WHAT IS PHOTOMATON? ― The Photomaton is an automatic photographic booth invented in 1925 in the USA by Anatole Josepho. It was the first automated system for producing identification portraits.

It rapidly became part of the collective imagination, and literature and cinema frequently paid tribute to it. It reached the peak of its fame at the beginning of the 50s of the last century, in full “space age,” becoming a symbol of the American lifestyle, urban and mechanized.

Artists like Richard Avedon (Esquire, 1957) and Franco Vaccari (Venice Biennial, 1972) employed it as a tool. Even today, in its contemporary versions, it's a common presence in places of intense circulation.
Since its creation the Photomaton contributed to identify hundreds of thousands of people around the world and it turned into the modern symbol of one of the oldest uses of the photographic medium: the revelation and fixation of identity.

WHO ARE THESE PEOPLE, WHAT LIVES DID THEY LIVE?  ― In an era of excess of visual stimulation, images overwhelm us and render us indifferent to them. In the face of these gazes that ignore our own present gaze,  we refer to an age in which the photographic image had an individual value and in which its fixation was a ritual.

People went to the photographer, more rarely to the Photomaton, and usually had their portrait taken once per year, sometimes even less frequently. The process was  repeated when required, in special way for bureaucratic reasons.

Portraits were charged in a way that is unimaginable today, and each of them had a strong significance.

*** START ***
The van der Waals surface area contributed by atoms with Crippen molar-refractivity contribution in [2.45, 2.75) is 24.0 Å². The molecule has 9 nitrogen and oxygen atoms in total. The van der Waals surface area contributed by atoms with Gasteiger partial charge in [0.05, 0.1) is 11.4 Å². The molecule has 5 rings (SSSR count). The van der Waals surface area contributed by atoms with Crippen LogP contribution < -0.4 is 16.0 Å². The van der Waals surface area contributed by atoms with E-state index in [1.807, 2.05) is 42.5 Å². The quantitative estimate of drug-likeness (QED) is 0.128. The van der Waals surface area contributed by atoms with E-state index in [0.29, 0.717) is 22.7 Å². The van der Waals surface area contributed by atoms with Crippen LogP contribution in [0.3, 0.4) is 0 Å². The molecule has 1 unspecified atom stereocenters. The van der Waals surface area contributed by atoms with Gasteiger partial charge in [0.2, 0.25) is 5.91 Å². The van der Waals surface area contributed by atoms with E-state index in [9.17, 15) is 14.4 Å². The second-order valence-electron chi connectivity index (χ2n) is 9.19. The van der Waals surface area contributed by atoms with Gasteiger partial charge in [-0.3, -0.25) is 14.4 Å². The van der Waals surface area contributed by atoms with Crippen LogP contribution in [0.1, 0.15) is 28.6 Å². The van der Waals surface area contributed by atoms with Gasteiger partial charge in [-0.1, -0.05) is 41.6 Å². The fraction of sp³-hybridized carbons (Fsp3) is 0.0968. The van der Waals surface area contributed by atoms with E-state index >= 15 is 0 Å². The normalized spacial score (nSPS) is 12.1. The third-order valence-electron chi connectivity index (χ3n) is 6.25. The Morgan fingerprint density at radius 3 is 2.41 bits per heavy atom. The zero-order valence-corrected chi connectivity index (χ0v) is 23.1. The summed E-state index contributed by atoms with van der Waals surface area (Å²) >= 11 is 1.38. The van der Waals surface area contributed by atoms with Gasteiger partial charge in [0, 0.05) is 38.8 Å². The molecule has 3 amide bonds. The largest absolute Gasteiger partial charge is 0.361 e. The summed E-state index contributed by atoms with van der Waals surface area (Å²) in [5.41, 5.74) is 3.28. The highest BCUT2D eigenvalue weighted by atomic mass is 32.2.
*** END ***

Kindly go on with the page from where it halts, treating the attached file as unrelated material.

Today we show ourselves continuously;  “here I am” is the message that is iterated over and over. Before digital photography and electronic communication however, the message conveyed by the photographic portrait was, “this is me,” and usually these pictures were sent to distant family and relations.

Yesterday as today, the fixation of our image attempted to crystallize our affective ties with others.
Photographic portraits become orphans, proof of identity unable to identify anybody, affective memories whose bonds could not  survive time and the disappearance of the last people who were able shed light on the lives behind these  images.

All that remains is a whirlwind of conjectures, free and for this reason fictional. Contemporary anonymity dissolves us into a society that values individuality, but which at the same time doesn’t record our personal histories.

PHOTOMATON is a work on memory and absence that exposes us to representations of people which, as a matter of fact, cannot tell us anything about their subjects. They leave us with mere physiognomies, clues about social, cultural, financial status, which tell us very little about the actual core of the life of the people portrayed.

PHOTOMATON uses as a starting point for its reflection the automatic photographic booth, still present today in public spaces as metro stations, transforming it into a miniature museum.

(c) Projecto Photomaton 2018.